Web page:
Extremely prolific, highly uneven, and tremendously influential, Gian Francesco Malipiero came to be regarded -- even by other Italian composers -- as the most original musical mind of his day and place. His music fused modern techniques with the stylistic qualities of early Italian music.
In his youth Malipiero briefly enrolled as a violin student at the Vienna Conservatory, and also studied in Venice and Bologna (where he obtained a diploma in composition from the G.B. Martini Music School in 1904). In 1913 he traveled to Paris, where he was influenced by French Impressionism, with its fondness for enriching harmonies with sixths, ninths, and elevenths. He was also transformed by attending the premiere of Stravinsky's Rite of Spring, which so caused him to rethink his aesthetics that he suppressed all the music he'd written to that time. Yet, something of a paleo-nationalist, Malipiero found even greater inspiration in Italian Baroque polyphony, which he had discovered on his own and begun transcribing from library manuscripts as early as 1902. His academic interests also led him to accept intermittent teaching and administrative appointments. In 1921 he became professor of composition at the Parma Conservatory for two years. Later he was director of the Instituto Musicale Pollini at Padua, and in 1939 he became director of the Liceo Benedetto Marcello in Venice.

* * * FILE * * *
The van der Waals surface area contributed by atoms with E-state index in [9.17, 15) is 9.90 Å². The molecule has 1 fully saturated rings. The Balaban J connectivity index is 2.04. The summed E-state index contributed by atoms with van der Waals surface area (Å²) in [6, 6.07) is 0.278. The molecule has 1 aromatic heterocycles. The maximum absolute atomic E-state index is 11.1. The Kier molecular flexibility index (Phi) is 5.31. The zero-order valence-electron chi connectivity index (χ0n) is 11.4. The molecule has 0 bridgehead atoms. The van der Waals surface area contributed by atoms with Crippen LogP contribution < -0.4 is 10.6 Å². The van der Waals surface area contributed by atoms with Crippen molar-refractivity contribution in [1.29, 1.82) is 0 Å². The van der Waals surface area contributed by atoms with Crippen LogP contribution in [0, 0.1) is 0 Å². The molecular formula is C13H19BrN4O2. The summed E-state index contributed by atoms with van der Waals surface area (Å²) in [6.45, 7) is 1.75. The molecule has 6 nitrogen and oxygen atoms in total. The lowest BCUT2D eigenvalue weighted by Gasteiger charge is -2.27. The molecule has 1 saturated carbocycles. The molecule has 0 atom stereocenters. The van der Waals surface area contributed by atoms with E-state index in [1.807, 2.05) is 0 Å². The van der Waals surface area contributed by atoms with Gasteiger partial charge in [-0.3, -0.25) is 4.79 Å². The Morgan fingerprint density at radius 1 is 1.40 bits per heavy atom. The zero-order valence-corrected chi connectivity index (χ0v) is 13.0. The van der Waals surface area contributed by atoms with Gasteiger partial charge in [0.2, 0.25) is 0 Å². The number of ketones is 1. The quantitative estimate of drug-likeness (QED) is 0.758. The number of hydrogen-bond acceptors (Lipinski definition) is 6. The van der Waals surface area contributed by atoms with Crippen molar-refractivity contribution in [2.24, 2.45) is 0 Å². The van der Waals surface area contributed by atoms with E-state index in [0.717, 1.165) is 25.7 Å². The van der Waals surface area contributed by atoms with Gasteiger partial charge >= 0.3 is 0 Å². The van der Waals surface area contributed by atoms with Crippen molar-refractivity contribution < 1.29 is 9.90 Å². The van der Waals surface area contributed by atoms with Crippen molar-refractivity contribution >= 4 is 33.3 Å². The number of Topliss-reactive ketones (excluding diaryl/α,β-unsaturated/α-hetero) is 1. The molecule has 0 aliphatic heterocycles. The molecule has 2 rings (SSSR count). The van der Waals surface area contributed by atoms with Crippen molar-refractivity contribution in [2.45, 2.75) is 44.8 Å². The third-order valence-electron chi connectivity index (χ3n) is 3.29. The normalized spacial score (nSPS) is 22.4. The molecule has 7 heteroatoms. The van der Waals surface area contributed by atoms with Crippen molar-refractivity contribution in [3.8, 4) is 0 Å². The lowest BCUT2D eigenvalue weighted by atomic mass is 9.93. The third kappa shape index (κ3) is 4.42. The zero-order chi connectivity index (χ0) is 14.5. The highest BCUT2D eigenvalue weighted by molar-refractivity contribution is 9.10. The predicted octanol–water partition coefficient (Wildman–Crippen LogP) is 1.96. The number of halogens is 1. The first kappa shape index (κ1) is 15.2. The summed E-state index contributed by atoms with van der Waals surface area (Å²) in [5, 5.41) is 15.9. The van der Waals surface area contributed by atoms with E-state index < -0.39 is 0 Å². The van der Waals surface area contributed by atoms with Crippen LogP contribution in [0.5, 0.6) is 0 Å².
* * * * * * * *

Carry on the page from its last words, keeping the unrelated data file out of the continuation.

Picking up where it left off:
Malipiero initially produced works that, although often harmonically dense and oddly structured, reflect the spirit of seventeenth and eighteenth century Venetian music. His compositions are characteristically contrapuntal, with some dissonance resulting from the counterpoint. What is usually judged to be his best music bases its tonality on free use of diatonic material, although Malipiero employed chromaticism more aggressively in his old age.
Malipiero's principal works, among the hundreds he churned out during his long career, include the operas L'orfeide (1918-1922) and Venere prigioniera (Captive Venus, 1957); the cantata or "mystery" San Francesco d'Assisi (1922); the oratorio La Passione (1935); and about a dozen free-form symphonies, only seven of them numbered. Among his other orchestral works are Pause del silenzio (1917), a response to World War I, which deeply traumatized him even though he was a non-combatant; Impressioni dal vero (Impression of Truth, 1910-1922); and Fantasie di ogni giorni (Fantasy of Every Day, 1954). His chamber works include seven string quartets, of which the first, Rispetti e strambotti (Regards and Folderol, 1920), has circulated more widely than any of his other compositions.
Much of this work is characterized by varying degrees of Expressionism, dissonance, and modality. Malipiero's most original and cohesive period was 1917-1929, although certain pieces from his predominantly diatonic middle period, such as the First Violin Concerto (1932), have found greater audience favor, using as they do a rather aimless lyricism that replaced the more focused agony of his earlier work. His compositions from the late 1940s on became more chromatic, subdued, and meandering. Malipiero also made important contributions to musical scholarship. He edited the complete works of Monteverdi, a widely criticized yet pioneering endeavor. He also collaborated on a collected edition of the works of Vivaldi; edited works of Corelli, Frescobaldi, and others; and wrote many articles for scholarly journals.